Mike
RECENT ANSWERS
/ Asked by Erica M.
Hi!
Thanks for your question.  I'm actually going to differ a bit from the advice you received previously.  I don't think you should highlight your experience pre-university any different than you should post-university.  I think what is important to show is that you have the relevant ...

/ Asked by mieka J.
Hi!
Thanks for your question.  While I cannot speak on behalf of a medical program, I can only speak from the corporate side. 

Typically, charges won't impact a hiring decision unless there is a conviction.  Even then, the nature of the conviction has to be related to the responsibilit

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/ Asked by Nathalie N.
Hi!  

Congrats on your offer!  That's exciting news, but a challenging situation.  Having been on both sides of that situation (employer and candidate), I could definitely relate.

First off, I think you should clarify with the company when they expect you to respond to their offer.


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/ Asked by andy j.
Hi!

That's a tough situation - I'm glad your looking for guidance on this one.  

I think before resigning or speaking to your employer, I would recommend first digging in deeper and understanding more about what you need to do to complete your degree.  For example, could you take course


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/ Asked by Yash B.
Hi!

Thanks for your question - it's an interesting one that you pose.  

I would have to agree with the other response in that you would be a great idea to continue to focus on a career path that would blend both your major and your interest in training (unless, that is, you don't have any interes


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/ Asked by David V.
Hi!

Depending on the test and the role, personality tests/assessments could be very beneficial.

With that said, though, there are some limitations.  The validity of the test plays a major factor in whether or not the test can provide any valuable data.  If you're taking a Facebook - "10 que


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/ Asked by Devin S.
Hi!

Great question that you have.  I know it's difficult to create a resume.  Thinking of what to include/not include can be very difficult.  Here's what I recommend overall, and it may/may not help you with your question.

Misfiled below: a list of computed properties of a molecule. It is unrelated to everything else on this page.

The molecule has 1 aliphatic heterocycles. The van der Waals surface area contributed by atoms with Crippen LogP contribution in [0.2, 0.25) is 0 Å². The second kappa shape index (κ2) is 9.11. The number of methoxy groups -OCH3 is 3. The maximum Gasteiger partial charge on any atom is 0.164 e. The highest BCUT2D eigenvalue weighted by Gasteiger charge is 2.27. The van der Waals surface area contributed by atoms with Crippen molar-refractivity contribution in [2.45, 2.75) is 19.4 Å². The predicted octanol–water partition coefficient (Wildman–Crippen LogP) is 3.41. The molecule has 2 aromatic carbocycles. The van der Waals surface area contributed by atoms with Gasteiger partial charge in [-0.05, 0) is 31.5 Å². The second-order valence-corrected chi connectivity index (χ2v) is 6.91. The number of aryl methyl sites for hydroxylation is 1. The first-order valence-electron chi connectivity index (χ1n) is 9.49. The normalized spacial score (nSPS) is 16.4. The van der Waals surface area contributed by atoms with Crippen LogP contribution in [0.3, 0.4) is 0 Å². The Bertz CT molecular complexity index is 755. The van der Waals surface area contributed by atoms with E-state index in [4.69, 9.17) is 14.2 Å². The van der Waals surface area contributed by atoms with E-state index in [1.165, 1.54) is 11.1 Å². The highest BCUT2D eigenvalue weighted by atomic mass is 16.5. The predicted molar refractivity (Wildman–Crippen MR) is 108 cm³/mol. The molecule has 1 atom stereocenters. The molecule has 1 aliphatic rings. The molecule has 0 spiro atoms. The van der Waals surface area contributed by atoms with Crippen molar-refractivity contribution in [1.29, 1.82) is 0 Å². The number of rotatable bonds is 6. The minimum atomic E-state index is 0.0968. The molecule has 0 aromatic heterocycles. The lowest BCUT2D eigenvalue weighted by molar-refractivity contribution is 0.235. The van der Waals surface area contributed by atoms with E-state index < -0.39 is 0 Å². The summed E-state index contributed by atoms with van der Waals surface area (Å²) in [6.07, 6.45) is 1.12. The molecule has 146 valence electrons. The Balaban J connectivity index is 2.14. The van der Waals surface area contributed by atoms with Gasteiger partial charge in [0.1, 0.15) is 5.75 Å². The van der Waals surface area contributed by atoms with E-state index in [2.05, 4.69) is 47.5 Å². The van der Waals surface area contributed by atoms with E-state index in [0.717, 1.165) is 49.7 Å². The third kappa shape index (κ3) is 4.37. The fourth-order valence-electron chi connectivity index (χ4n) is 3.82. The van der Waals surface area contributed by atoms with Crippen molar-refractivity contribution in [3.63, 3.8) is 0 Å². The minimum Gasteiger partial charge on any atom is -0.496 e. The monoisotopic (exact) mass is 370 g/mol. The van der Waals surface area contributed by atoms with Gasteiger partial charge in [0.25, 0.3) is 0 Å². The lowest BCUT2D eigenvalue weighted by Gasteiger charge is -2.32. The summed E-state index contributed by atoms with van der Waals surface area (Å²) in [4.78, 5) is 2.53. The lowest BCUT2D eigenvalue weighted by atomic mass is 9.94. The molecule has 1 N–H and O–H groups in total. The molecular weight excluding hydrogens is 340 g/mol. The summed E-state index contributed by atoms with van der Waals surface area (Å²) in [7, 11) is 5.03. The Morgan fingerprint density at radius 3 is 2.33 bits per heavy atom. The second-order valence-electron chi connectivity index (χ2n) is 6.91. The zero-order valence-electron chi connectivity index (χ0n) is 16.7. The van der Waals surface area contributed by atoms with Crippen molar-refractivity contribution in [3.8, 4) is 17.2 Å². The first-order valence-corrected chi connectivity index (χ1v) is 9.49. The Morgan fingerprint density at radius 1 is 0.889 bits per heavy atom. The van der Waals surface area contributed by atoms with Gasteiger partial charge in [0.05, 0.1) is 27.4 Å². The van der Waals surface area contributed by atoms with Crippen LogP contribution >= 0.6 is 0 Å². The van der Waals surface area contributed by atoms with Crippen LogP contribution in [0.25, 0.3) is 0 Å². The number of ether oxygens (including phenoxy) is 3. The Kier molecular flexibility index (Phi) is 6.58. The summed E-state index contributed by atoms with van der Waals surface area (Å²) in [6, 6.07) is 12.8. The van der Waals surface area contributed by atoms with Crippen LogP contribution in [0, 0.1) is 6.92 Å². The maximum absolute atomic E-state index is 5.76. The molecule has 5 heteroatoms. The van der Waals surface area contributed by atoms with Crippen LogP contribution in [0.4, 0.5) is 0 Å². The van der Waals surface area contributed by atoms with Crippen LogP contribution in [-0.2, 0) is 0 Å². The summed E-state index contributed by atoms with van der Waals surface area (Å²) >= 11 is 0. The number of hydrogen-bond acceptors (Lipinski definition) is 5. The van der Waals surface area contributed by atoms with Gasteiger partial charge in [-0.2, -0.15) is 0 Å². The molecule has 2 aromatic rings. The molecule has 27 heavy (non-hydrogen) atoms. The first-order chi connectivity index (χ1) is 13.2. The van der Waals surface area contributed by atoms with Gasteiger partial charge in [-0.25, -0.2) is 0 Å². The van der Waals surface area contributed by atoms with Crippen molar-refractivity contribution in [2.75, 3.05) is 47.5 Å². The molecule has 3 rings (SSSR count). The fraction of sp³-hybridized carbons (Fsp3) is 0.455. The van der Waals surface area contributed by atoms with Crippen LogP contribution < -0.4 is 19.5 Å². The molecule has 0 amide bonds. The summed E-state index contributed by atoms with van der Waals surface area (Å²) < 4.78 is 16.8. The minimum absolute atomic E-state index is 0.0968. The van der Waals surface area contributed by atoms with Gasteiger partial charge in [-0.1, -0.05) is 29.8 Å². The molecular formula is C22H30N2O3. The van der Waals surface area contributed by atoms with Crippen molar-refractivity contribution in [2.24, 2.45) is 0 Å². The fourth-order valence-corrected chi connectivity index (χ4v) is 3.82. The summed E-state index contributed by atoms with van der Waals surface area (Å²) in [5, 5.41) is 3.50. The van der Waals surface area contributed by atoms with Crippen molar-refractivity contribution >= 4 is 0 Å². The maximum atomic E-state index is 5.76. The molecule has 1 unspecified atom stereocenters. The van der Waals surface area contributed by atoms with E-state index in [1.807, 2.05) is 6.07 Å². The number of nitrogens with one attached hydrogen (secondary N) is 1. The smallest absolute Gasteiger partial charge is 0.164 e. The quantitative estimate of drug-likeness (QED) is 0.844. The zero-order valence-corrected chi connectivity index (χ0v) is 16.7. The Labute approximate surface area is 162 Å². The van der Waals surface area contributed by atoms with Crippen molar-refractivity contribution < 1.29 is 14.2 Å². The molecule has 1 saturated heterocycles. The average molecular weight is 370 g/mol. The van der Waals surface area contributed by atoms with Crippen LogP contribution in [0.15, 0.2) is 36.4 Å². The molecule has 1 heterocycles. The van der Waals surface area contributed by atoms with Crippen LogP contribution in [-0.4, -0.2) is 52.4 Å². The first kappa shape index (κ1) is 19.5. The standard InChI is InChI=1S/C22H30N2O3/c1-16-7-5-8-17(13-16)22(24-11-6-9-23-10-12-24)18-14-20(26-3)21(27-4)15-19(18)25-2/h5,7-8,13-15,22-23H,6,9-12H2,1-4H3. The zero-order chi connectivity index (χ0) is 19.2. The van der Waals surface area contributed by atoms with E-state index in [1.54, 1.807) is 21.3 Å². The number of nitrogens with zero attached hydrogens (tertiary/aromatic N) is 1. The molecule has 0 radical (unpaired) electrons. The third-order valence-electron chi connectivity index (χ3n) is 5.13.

Your resume should include relevant details to the role in which


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/ Asked by monica w.
Hi there!

That is a good question that you asked of the company.  They certainly aren't being very clear on what they are looking for in their requirements.  My guess would be that they are looking for you to write a response to the question, and would use that to assess your writing abilit
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/ Asked by Alma L.
Hi there!

I might be able to provide some insight into this question.  Based on my experience, it really depends on a number of factors that would determine your potential for finding a remote/work-from-home type position.  Here's a couple of factors.  

Level in career
If you are very en



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/ Asked by T G.
Hi there!

Great question - I'm glad you asked now!  So many people get a degree and expect to be placed in leadership positions without any prior experience.  I'm glad that you're taking the right approach and asking how to do it before you graduate.  

There are several ways to start ge


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/ Asked by Yogita H.
Hi!

Congrats on Round 2!  It's always fun and exciting to be called back for another interview.

To be honest (and maybe I shouldn't be answering this question) - I don't know what you could expect.  At our offices, when we often call candidates back for a second round interview, it might in


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/ Asked by Quantika S.
Hi!

The short answer - yes.  You want to cater your resume as much as possible to the role that you are applying to.  

But, with that said, I wouldn't necessarily advise that you always have to have an objective statement.  If you are finding it tough to fit other relevant material on y


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/ Asked by Hickory H.
Hi there!

That's a great question.  And, it's right up my alley!

I was in a similar situation not long ago.  I went to school and studied Music Business.  But, after 2 years working for recording studios and production companies, I realized that it was really meant to be more of a hobby


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/ Asked by Joaquin R.
I would agree with Stephanie on this one.  Not a whole lot you can do.  I know that my nervousness with things like interviewing has diminished considerably over time, largely due to practice and having done them many, many times.  If you come prepared and work to manage your stress, ...